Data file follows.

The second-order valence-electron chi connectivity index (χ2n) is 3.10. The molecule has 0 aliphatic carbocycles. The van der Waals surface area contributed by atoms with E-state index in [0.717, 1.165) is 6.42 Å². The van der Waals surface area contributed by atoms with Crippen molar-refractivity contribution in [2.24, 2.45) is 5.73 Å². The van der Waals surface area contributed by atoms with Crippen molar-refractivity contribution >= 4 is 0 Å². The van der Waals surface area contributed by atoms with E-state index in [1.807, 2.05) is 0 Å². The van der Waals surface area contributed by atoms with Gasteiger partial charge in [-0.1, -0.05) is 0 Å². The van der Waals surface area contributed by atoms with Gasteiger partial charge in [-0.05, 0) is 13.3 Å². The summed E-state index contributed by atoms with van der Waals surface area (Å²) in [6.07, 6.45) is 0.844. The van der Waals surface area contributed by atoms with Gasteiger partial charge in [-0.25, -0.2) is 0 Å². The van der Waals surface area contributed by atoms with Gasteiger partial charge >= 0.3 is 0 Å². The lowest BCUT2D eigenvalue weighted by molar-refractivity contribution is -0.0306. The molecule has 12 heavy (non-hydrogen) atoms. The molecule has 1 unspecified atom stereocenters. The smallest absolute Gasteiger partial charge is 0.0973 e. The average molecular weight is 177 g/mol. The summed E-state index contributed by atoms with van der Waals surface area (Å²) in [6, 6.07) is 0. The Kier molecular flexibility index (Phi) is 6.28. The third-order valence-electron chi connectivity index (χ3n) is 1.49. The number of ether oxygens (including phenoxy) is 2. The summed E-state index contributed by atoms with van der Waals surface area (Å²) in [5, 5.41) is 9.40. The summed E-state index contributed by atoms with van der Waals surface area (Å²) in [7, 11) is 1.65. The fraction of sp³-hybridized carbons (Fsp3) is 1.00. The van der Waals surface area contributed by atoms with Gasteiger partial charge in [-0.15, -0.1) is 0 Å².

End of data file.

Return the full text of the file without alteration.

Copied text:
The second-order valence-electron chi connectivity index (χ2n) is 3.10. The molecule has 0 aliphatic carbocycles. The van der Waals surface area contributed by atoms with E-state index in [0.717, 1.165) is 6.42 Å². The van der Waals surface area contributed by atoms with Crippen molar-refractivity contribution in [2.24, 2.45) is 5.73 Å². The van der Waals surface area contributed by atoms with Crippen molar-refractivity contribution >= 4 is 0 Å². The van der Waals surface area contributed by atoms with E-state index in [1.807, 2.05) is 0 Å². The van der Waals surface area contributed by atoms with Gasteiger partial charge in [-0.1, -0.05) is 0 Å². The van der Waals surface area contributed by atoms with Gasteiger partial charge in [-0.05, 0) is 13.3 Å². The summed E-state index contributed by atoms with van der Waals surface area (Å²) in [6.07, 6.45) is 0.844. The van der Waals surface area contributed by atoms with Gasteiger partial charge in [-0.25, -0.2) is 0 Å². The van der Waals surface area contributed by atoms with Gasteiger partial charge >= 0.3 is 0 Å². The lowest BCUT2D eigenvalue weighted by molar-refractivity contribution is -0.0306. The molecule has 12 heavy (non-hydrogen) atoms. The molecule has 1 unspecified atom stereocenters. The smallest absolute Gasteiger partial charge is 0.0973 e. The average molecular weight is 177 g/mol. The summed E-state index contributed by atoms with van der Waals surface area (Å²) in [6, 6.07) is 0. The Kier molecular flexibility index (Phi) is 6.28. The third-order valence-electron chi connectivity index (χ3n) is 1.49. The number of ether oxygens (including phenoxy) is 2. The summed E-state index contributed by atoms with van der Waals surface area (Å²) in [5, 5.41) is 9.40. The summed E-state index contributed by atoms with van der Waals surface area (Å²) in [7, 11) is 1.65. The fraction of sp³-hybridized carbons (Fsp3) is 1.00. The van der Waals surface area contributed by atoms with Gasteiger partial charge in [-0.15, -0.1) is 0 Å².